Thematic Elements of Percy Jackson and the Olympians: the Lightning Thief

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  • Topic: Rick Riordan, Percy Jackson & the Olympians, The Lightning Thief
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  • Published : July 7, 2011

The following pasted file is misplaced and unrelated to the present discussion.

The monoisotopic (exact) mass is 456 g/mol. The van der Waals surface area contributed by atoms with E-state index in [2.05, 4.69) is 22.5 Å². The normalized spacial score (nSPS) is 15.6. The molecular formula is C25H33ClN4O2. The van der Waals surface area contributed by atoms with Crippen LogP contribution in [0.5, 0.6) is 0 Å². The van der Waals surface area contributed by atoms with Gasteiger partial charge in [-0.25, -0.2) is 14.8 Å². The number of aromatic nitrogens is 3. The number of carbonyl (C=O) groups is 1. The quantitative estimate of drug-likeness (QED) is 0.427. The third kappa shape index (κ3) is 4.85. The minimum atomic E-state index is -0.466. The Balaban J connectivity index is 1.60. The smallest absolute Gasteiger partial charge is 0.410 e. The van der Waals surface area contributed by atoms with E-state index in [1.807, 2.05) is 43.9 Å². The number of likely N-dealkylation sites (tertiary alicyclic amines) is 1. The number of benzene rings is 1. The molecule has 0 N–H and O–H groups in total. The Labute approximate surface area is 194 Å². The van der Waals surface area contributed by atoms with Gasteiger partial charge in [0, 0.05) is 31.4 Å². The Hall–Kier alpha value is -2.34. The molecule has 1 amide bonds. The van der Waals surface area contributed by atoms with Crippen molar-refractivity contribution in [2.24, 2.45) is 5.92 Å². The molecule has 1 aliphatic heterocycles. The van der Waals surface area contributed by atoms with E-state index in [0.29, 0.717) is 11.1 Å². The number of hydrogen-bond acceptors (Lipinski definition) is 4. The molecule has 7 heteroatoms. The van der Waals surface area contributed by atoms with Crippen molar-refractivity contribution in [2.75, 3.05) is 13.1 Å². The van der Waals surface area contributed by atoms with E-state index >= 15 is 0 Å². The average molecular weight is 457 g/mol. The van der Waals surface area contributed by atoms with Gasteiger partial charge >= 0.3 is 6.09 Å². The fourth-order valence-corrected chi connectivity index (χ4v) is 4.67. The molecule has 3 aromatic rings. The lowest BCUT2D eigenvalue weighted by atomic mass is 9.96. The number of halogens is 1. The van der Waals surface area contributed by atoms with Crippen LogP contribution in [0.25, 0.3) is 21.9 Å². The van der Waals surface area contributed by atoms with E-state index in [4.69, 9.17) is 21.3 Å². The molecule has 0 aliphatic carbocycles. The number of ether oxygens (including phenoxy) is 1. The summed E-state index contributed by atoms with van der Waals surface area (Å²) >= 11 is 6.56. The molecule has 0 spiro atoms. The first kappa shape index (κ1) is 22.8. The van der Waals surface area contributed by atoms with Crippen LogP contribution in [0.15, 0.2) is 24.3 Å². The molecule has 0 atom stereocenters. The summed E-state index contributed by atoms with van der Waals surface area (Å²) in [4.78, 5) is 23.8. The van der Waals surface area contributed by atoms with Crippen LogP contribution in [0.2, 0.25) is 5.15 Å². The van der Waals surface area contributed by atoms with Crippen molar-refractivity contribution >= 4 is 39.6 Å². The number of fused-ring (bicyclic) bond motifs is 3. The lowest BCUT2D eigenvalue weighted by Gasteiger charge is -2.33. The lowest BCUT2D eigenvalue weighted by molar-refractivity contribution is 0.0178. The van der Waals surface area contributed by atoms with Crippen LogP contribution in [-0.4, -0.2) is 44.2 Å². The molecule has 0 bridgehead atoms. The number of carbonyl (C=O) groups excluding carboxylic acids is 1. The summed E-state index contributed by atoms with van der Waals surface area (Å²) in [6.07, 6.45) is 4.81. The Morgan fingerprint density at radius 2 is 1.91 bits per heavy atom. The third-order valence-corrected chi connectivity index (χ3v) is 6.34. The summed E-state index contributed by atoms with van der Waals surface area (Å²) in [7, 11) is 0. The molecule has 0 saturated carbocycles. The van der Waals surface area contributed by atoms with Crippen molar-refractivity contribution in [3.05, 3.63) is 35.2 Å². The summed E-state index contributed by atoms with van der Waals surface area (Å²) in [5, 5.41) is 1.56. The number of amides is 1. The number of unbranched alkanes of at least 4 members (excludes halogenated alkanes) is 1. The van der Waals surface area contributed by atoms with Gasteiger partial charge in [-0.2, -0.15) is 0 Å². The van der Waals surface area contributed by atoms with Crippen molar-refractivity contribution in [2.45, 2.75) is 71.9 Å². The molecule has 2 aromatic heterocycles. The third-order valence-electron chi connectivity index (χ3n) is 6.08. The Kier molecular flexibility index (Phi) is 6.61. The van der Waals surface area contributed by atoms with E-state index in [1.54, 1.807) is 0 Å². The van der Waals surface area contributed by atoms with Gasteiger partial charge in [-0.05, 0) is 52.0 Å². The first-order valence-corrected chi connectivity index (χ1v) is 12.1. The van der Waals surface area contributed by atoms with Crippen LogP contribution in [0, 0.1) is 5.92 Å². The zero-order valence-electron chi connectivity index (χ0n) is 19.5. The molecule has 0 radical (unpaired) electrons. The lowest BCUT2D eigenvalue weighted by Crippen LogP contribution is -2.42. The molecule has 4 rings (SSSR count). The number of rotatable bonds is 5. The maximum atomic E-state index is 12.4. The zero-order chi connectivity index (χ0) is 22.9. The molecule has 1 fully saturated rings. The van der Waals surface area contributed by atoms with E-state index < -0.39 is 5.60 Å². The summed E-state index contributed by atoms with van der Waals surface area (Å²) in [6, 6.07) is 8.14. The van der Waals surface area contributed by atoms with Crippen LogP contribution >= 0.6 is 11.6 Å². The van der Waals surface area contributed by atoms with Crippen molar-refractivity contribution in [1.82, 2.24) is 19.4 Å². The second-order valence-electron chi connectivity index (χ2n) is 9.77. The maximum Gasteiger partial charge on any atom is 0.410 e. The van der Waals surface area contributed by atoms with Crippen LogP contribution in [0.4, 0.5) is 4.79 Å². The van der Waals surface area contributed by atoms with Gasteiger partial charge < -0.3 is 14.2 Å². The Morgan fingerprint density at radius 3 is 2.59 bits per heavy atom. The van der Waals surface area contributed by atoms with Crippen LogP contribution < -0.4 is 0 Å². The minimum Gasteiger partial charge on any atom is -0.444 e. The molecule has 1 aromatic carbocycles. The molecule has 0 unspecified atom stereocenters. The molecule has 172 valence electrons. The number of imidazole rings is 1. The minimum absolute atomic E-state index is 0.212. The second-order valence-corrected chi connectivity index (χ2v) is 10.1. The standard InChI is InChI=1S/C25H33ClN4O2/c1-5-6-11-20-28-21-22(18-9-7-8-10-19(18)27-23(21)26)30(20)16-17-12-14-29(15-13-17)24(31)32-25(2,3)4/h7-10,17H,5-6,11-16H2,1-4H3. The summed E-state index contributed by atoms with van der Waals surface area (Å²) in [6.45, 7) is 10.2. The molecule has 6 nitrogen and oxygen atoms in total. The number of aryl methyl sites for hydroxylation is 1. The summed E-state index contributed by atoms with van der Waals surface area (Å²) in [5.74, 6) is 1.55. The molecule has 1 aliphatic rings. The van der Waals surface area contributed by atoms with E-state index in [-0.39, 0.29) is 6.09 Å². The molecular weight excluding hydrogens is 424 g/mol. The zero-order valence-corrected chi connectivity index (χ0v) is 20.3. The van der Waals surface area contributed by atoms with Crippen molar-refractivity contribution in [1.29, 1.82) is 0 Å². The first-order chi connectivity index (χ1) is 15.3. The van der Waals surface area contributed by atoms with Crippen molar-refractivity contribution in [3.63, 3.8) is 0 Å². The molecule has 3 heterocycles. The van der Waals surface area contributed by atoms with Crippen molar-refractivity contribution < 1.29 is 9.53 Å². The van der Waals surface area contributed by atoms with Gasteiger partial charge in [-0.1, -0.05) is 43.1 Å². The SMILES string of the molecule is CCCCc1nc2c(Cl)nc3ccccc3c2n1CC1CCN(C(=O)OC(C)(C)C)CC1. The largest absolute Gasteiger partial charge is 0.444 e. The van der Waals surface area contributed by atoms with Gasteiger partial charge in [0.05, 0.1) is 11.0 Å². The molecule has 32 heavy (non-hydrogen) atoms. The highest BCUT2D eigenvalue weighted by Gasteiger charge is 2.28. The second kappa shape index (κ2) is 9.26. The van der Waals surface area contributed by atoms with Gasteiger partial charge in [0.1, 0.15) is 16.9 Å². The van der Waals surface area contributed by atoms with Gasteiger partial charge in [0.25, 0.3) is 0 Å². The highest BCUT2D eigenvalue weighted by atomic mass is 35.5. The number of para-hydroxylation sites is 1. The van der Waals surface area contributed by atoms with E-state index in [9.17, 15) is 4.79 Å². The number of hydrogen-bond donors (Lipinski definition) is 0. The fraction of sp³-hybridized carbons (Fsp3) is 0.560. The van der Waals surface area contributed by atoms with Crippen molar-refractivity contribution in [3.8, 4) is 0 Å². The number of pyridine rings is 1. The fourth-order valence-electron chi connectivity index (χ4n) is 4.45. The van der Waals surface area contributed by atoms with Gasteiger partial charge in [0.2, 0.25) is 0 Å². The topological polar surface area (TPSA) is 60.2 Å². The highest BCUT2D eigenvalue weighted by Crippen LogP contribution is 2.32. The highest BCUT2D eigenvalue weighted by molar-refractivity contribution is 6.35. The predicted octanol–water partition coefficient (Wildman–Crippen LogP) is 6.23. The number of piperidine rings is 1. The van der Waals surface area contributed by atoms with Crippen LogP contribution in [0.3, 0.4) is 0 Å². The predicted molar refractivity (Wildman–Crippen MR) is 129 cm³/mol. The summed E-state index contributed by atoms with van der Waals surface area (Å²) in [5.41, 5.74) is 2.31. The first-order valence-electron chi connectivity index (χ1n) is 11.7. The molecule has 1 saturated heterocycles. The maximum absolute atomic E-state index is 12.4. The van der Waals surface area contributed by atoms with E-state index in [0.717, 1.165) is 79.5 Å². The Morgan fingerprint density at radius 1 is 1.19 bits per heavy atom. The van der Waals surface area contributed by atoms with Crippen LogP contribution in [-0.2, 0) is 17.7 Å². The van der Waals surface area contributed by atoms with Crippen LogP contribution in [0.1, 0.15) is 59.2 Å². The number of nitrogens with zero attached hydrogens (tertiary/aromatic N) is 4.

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Thematic Elements of Percy Jackson and the Olympians: The Lightning Thief In Rick Riordan’s Percy Jackson and the Olympians: The Lightning Thief, there are various messages that the reader is able to observe and learn from. A few of the messages found in this novel, are the following: everyone needs acceptance from society; everything does not always seem to be what they appear to be; a person’s fate is unpredictable, and as a society people should take care of the environment. These are issues that people have to deal with everyday and can change a person for better or worse. It is how a person can learn that every choice made has its consequences. It is those choices made that defines not only society but the entire human race. It is human nature for people to look for acceptance in society. Without acceptance, people can feel like rejects, outcasts, or failures. Percy is a kid who is branded a “loser” at school. He is picked on, he is not academically intellectual. Percy has Dyslexia along with Attention Deficit Hyperactivity Disorder also known as ADHD. For anyone with those types of learning disorders, it can be difficult to socialize and to interact with other people. Riordan adds,“ Just when [he] started to feel accepted, to feel [he] had a home in cabin eleven and [he] might be a normal kid—or as normal as you can be when you’re a half-blood—[he’d] been separated out as if [he] had some rare disease , a person’s fate is unavoidable” (127). In this example, Percy deals with rejection because he does not fully understand his disabilities and why he needs to be moved to another cabin. Soon he learns that he has these disabilities for a reason, these disabilities eventually help him to succeed. Riordan acknowledges, “[Percy] finally found a family, people who cared about [him] and thought [he] had done something right”(359). It can be difficult for young people to recognize their strengths at such a young age because it takes time and direction for them to...
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